[3 March 2005]
A respectable collection, culled from music Delmark either recorded in-house, or acquired by those purchases of old small labels’ stocks which seriously enhance their lists.
A listing seems the most apt way in which to discuss this set, since a general characterization could coincide with the same reviewing treatment of one or another roughly similar collection. Who’s on this?
Well, there’s Junior Wells: young, in an unissued take from 1953 with Little Johnny Jones on piano in the band.
Hammie Nixon was arguably one of the absolute masters of the instrument, especially on the titles 70 years back with Sleepy John Estes, whose guitar-playing sounded rudimentary until you realized how he could weave in and out and hit the most telling notes, chords, phrases, as if by accident. Nixon interwove with Estes as if by miracle. The never-issued title from archives which exist beyond Delmark’s astonishing legacy of new Estes recordings is a “Careless Love” variant. Estes is OK; Nixon was never uninteresting.
A current veteran of a much later generation, Carey Bell’s usually magnificent. Here he plays “Carey Bell’s Rhumba”. He’s followed by Mark Hummel, on a track from the Specter-Freund band issue Delmark released simultaneously with this set. Then there’s Shaky Jake, whose surname is Harris and whose playing is beautifully fluent. He came to Europe on a very early blues package 40 years ago, performed off-stage feats of telepathy and rather boggled collectors by never having recorded much. The notes say he was more interested in being a professional gambler. The psychic powers presumably helped. Here he’s with his tragically short-lived nephew Magic Sam Maghett.
Walto Pace, the notes tell me, was even more obscure than Shaky Jake. His recordings (he was mainly a singer-guitarist) were made and paid for as part of Delmark’s independent archiving of blues, with small prospect of issue other than at a loss. I’ll grant that he’s unknown, since nothing else seems to have been issued as yet (or listed in discographies?). Here he performs the almost pre-blues traditional vehicles “Fox Chase” and “Lost John” as recorded by many unknowns for the official Library of Congress and by a few for the touring recording units commercial record companies sent down South in the 1920s and 1930s. Nice to hear these things again.
Mad Dog Lester Davenport has been around since the 1950s, but not so that collectors knew even his name. His instrumental “West Side Blues Harp” seems to be another not quite archaic sample. The style is flowing and the sound has some of the metallic-echoey character critics used to call “the tin bath effect”.
“Rollin’ & Tumblin’”, under the name of Little Walter, comes from a session cut on the wrong side of existing contracts with the Chess label, for a minor label whose material Delmark commendably acquired some time ago and has been issuing. This is a real oddity, sounding like a primitive performance by three men playing harmonica (Walter), guitar (no less than Muddy Waters), and drums (Leroy Foster). The three men interweave their voices in a humming-cum-singing when Walter isn’t blowing his magic harp.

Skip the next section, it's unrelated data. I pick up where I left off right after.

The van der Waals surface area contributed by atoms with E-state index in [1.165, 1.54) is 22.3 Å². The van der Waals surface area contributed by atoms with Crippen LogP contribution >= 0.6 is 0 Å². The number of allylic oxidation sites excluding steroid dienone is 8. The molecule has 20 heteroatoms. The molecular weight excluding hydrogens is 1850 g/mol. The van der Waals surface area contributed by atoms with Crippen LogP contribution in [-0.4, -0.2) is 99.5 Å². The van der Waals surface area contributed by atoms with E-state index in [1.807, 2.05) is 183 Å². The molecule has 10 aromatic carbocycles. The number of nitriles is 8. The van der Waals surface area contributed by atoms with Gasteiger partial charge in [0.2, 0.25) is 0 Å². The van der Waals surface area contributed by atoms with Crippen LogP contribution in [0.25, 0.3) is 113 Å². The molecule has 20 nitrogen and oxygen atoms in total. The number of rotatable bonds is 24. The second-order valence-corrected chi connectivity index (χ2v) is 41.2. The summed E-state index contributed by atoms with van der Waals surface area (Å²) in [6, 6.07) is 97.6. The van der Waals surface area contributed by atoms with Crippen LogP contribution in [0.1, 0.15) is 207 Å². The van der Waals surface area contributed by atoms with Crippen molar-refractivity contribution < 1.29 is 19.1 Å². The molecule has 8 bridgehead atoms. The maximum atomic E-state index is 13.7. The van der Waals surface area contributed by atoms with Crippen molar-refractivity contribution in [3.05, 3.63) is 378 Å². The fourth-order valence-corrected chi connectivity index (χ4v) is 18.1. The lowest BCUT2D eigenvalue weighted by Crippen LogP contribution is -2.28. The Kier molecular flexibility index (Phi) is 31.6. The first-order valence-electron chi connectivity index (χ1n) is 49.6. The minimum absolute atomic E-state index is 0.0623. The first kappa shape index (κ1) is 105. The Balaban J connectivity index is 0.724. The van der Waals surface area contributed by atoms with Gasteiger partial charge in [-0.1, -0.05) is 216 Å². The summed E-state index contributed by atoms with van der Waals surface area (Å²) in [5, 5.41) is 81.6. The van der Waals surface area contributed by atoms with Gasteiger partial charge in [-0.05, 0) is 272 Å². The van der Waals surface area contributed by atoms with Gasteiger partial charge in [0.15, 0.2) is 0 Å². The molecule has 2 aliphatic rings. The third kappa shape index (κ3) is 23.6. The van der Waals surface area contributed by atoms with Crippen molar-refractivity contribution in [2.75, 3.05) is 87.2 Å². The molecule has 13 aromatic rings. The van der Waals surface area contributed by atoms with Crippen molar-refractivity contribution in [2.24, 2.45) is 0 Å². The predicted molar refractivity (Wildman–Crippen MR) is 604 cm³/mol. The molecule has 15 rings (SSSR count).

When he was blowing it on numerous other sessions, Louis Myers played guitar. Myers was also a very accomplished harmonica player, which one can be without being quite in Walter’s class. The fact adds interest to a track with Magic Sam on guitar which mostly imitates Jimmy Rodgers’s “That’s Alright”. The imitation’s an intriguing curio, the harp playing (wasn’t Walter on the original?) adds distinction in difference.
From the Koester-acquired United catalogue comes Alfred Harris, from 1954; Tad Robinson is really a jazz singer, if anything, but one can overlook that slight incogruity for his wailing playing with a young band on his 1994 Delmark album. Little Sammy Davis playing chromatic harmonica, from his 1993 Delmark album, does an instrumental “Devil’s Trail” which doesn’t diminish my awe of Carey Bell’s blues playing on the mouth-organ with the key-shift button. Unlike Bell, Davis here sounds like Toots Thielemanns, if bluesier than that Belgian jazzman ever sounds.
Little Mack Simmons is heard in a title from an Eddy Clearwater date, fine, but Big Wheeler (whose given forename is “Golden”) is almost a soul performer rather than a bluesman.
Then, from the CD which his 1954 session shares with that of Alfred Harris, we have Big Walter, surname Horton, whose earliest recordings were made with the dwarf Little Buddy Doyle in 1938 in Memphis. This is a terrific track, with two saxophones in the band (John Cameron turned up on blues dates around 1940, Red Holloway has at times been a magnificent jazz soloist much, much more recently). Big Walter’s singing could be a letdown on some titles, but he made some of the greatest blues harmonica recordings; “Easy” is an instrumental solo of outstanding power and intensity, “Evenin’ Sun” with Johnny Shines a phenomenon of swing (at one stage in the solo impersonating the Count Basie band).
To round things off, there’s Eddie Burns, also known as a guitarist and performer 50 years ago on rare and brilliant harmonica-guitar duet performances with John Lee Hooker. Oddly enough, “Hastings Street Special” (the street is in Detroit) seems startlingly slick and remote from what would be expected from a veteran. Even more startling are some of his collaborations with Hooker, which aren’t at all like this. Nobody played that way back then. The whole thing with its ups and slight downs is an amazing conjuring of the experience no doubt young Bob Koester had when seeking out as a fan original 1950s single records, such as he combines here (now that he owns the remains of the companies) with his own company’s more recent studio productions. An amazing variety of surprises. All human blues is here.